Massarotti has David Wells grousing at the umpires some more, as he claims that the home plate umpires was not verbal enough in calling time while he was in the middle of his delivery, causing him to tweak his already balky knee. Horrigan looks at Miguel Tejada making a number of uncharacteristic miscues in the field, making the Red Sox lives a lot easier yesterday. There’s a trio of Red Sox articles in the Globe which do not appear in the sports section, at least the online edition when I was putting this together. Perhaps they’ll get moved there, or perhaps not. Former Globe Sportswriter Nathan Cobb, now retired, recounts how he was told he was the first to use the phrase “Red Sox Nation”. Dan Shaughnessy brought it to his attention, noting that while he (Shaughnessy) would claim credit for the phrase “Curse of the Bambino”, he couldn’t for “Red Sox Nation”. I thought I remember reading something where Shaughnessy didn’t come up with the “Curse” phrase either, but perhaps I’m mistaken. Stephen Smith reports that when the Red Sox are in a playoff race, hospital visits are surprisingly down. Dr. Eric Leskowitz wonders if “Weird Science” and home field advantage can save the Red Sox this week.

Snow’s notebook looks at Wells and his knee, putting forth the possibility that he may get another cortisone shot this week. If he does however, he says he’s not telling the media. Horrigan’s notebook looks at Manny Ramirez tying Cal Ripken Jr on the all-time home run list. McAdam’s notebook has more on Wells and his knee. Heuschkel’s notebook looks at Dale Sveum taking a chance that paid off this time.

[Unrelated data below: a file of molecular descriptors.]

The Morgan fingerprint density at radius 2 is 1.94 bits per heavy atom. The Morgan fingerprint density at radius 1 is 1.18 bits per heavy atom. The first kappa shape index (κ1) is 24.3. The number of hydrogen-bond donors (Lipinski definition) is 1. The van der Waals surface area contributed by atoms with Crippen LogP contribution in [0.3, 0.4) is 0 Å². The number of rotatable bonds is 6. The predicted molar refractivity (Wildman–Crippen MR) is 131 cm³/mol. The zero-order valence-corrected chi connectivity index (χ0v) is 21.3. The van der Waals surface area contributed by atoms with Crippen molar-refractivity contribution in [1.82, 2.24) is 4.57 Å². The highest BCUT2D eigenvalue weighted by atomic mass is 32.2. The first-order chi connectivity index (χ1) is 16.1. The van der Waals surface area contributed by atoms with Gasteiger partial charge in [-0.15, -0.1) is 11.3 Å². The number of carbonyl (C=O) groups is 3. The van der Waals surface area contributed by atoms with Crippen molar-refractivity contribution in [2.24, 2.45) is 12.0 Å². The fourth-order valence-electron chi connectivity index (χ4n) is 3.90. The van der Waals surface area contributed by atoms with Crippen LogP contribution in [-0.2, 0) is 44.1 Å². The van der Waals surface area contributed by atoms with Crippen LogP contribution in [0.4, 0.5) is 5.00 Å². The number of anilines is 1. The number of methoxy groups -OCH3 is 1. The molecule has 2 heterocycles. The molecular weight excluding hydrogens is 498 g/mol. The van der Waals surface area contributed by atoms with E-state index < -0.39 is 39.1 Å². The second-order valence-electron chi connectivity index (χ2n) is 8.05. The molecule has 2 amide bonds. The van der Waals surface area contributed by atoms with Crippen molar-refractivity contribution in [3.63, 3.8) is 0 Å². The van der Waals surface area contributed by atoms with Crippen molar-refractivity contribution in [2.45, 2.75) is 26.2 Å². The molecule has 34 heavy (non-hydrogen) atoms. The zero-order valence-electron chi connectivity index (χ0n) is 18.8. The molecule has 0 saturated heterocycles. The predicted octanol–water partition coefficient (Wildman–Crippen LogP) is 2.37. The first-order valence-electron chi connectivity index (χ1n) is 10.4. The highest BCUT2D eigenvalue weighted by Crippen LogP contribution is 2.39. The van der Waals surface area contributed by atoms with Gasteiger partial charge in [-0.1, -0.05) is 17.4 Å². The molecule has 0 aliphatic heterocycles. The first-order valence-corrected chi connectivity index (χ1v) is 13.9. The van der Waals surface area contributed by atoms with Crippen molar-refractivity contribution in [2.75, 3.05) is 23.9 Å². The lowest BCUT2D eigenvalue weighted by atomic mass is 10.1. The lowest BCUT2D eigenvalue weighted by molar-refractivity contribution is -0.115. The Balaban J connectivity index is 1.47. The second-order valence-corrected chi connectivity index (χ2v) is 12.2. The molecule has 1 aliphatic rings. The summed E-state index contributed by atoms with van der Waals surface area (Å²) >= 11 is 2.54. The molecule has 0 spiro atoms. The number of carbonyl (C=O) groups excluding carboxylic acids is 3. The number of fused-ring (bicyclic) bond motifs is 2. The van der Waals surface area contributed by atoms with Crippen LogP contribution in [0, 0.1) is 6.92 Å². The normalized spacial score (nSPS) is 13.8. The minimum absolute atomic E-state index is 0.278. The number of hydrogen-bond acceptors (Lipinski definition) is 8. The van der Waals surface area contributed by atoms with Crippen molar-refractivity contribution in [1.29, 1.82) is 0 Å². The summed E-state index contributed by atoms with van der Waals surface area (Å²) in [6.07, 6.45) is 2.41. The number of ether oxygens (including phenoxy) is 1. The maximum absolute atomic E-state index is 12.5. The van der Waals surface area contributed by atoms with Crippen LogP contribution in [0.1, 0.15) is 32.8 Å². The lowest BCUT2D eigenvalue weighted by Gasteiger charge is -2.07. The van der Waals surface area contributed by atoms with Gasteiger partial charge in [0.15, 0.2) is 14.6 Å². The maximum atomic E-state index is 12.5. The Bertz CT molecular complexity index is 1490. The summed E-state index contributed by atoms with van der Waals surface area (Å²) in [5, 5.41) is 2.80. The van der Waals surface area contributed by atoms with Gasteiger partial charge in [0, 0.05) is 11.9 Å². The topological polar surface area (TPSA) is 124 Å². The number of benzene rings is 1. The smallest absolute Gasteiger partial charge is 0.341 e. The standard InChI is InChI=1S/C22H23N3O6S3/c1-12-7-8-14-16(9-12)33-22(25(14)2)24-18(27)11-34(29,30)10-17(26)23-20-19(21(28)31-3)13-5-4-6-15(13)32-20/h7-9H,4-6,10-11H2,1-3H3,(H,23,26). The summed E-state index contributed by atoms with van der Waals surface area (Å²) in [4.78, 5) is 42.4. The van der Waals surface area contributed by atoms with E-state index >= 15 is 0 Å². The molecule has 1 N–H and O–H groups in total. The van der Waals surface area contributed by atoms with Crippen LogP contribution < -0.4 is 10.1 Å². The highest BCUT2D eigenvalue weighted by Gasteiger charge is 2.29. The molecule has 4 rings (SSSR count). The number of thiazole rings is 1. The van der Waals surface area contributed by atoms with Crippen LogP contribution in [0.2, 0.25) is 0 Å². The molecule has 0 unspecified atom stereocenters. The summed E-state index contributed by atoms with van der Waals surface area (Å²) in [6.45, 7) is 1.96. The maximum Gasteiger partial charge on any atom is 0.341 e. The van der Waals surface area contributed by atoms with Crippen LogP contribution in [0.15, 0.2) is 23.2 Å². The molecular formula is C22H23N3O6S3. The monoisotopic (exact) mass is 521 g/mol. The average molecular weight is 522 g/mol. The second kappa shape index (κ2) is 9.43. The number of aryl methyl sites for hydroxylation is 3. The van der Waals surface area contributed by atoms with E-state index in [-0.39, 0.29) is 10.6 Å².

Steve Conroy looks at Bruins defenseman Nick Boynton, who continues his holdout as the regular season opener is just 10 days away. Nancy Marrapese-Burrell looks at the combo of Joe Thornton and Glen Murray looking smooth on Saturday night.

Allen Lessels examines the UNH Wildcats, who could be named the #1 team in NCAA Division 1-AA football when the rankings come out this afternoon. Michael Vega looks at Boston College getting back to work after their 16-13 win at Clemson on Saturday. Steve Conroy looks at the sophomores who played a big role in the victory for BC.

Yesterday’s NBA Notes from Shira Springer looked at the Celtics new relationship with the Florida Flame of the NBDL for developing young players. She also had updates on Tony Allen, and hurricane damage relief efforts by the Celtics.

John Molori’s Media Blitz has observations from around the NFL yesterday. Scroll down to the next entry on this page for observations from this corner on yesterday’s events. I especially liked the Tom Curran blog entry. Not often you see a sportswriter calling out another in such a fashion. The New York Sports News page finds a number of Red Sox stories among the Yankees, Jets and Giants coverage.